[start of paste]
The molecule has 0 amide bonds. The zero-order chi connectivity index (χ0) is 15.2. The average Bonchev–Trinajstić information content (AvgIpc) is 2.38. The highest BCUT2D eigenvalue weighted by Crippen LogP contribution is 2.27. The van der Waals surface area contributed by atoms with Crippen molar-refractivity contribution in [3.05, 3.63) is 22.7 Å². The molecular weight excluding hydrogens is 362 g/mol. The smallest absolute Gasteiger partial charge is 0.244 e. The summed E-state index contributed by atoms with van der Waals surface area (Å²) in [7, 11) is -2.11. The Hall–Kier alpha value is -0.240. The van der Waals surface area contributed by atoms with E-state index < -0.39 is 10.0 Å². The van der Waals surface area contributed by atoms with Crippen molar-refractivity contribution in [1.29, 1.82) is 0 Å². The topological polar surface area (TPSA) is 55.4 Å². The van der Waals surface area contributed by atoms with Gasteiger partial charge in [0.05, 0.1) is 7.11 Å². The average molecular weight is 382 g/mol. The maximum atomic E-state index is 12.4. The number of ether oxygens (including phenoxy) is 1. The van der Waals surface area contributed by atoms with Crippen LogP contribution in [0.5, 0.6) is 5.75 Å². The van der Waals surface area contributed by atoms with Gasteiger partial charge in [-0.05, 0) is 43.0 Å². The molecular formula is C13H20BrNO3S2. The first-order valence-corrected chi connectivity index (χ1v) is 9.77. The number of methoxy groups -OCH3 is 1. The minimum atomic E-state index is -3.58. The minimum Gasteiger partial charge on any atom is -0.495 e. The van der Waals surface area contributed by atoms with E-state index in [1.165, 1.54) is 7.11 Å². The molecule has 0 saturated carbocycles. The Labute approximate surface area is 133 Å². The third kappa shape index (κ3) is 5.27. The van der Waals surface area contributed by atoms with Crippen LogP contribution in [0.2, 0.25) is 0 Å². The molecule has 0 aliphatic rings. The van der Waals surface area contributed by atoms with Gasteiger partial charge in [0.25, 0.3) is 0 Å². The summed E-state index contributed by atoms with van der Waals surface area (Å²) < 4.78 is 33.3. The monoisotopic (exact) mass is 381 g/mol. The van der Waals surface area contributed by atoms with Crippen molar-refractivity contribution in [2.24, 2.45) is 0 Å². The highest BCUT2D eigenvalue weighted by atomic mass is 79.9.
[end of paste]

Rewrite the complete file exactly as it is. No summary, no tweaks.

The molecule has 0 amide bonds. The zero-order chi connectivity index (χ0) is 15.2. The average Bonchev–Trinajstić information content (AvgIpc) is 2.38. The highest BCUT2D eigenvalue weighted by Crippen LogP contribution is 2.27. The van der Waals surface area contributed by atoms with Crippen molar-refractivity contribution in [3.05, 3.63) is 22.7 Å². The molecular weight excluding hydrogens is 362 g/mol. The smallest absolute Gasteiger partial charge is 0.244 e. The summed E-state index contributed by atoms with van der Waals surface area (Å²) in [7, 11) is -2.11. The Hall–Kier alpha value is -0.240. The van der Waals surface area contributed by atoms with E-state index < -0.39 is 10.0 Å². The van der Waals surface area contributed by atoms with Crippen molar-refractivity contribution in [1.29, 1.82) is 0 Å². The topological polar surface area (TPSA) is 55.4 Å². The van der Waals surface area contributed by atoms with Gasteiger partial charge in [0.05, 0.1) is 7.11 Å². The average molecular weight is 382 g/mol. The maximum atomic E-state index is 12.4. The number of ether oxygens (including phenoxy) is 1. The van der Waals surface area contributed by atoms with Crippen LogP contribution in [0.5, 0.6) is 5.75 Å². The van der Waals surface area contributed by atoms with Gasteiger partial charge in [-0.05, 0) is 43.0 Å². The molecular formula is C13H20BrNO3S2. The first-order valence-corrected chi connectivity index (χ1v) is 9.77. The number of methoxy groups -OCH3 is 1. The minimum atomic E-state index is -3.58. The minimum Gasteiger partial charge on any atom is -0.495 e. The van der Waals surface area contributed by atoms with E-state index in [1.165, 1.54) is 7.11 Å². The molecule has 0 saturated carbocycles. The Labute approximate surface area is 133 Å². The third kappa shape index (κ3) is 5.27. The van der Waals surface area contributed by atoms with Crippen LogP contribution in [0.2, 0.25) is 0 Å². The molecule has 0 aliphatic rings. The van der Waals surface area contributed by atoms with Gasteiger partial charge in [0.25, 0.3) is 0 Å². The summed E-state index contributed by atoms with van der Waals surface area (Å²) < 4.78 is 33.3. The monoisotopic (exact) mass is 381 g/mol. The van der Waals surface area contributed by atoms with Crippen molar-refractivity contribution in [2.24, 2.45) is 0 Å². The highest BCUT2D eigenvalue weighted by atomic mass is 79.9.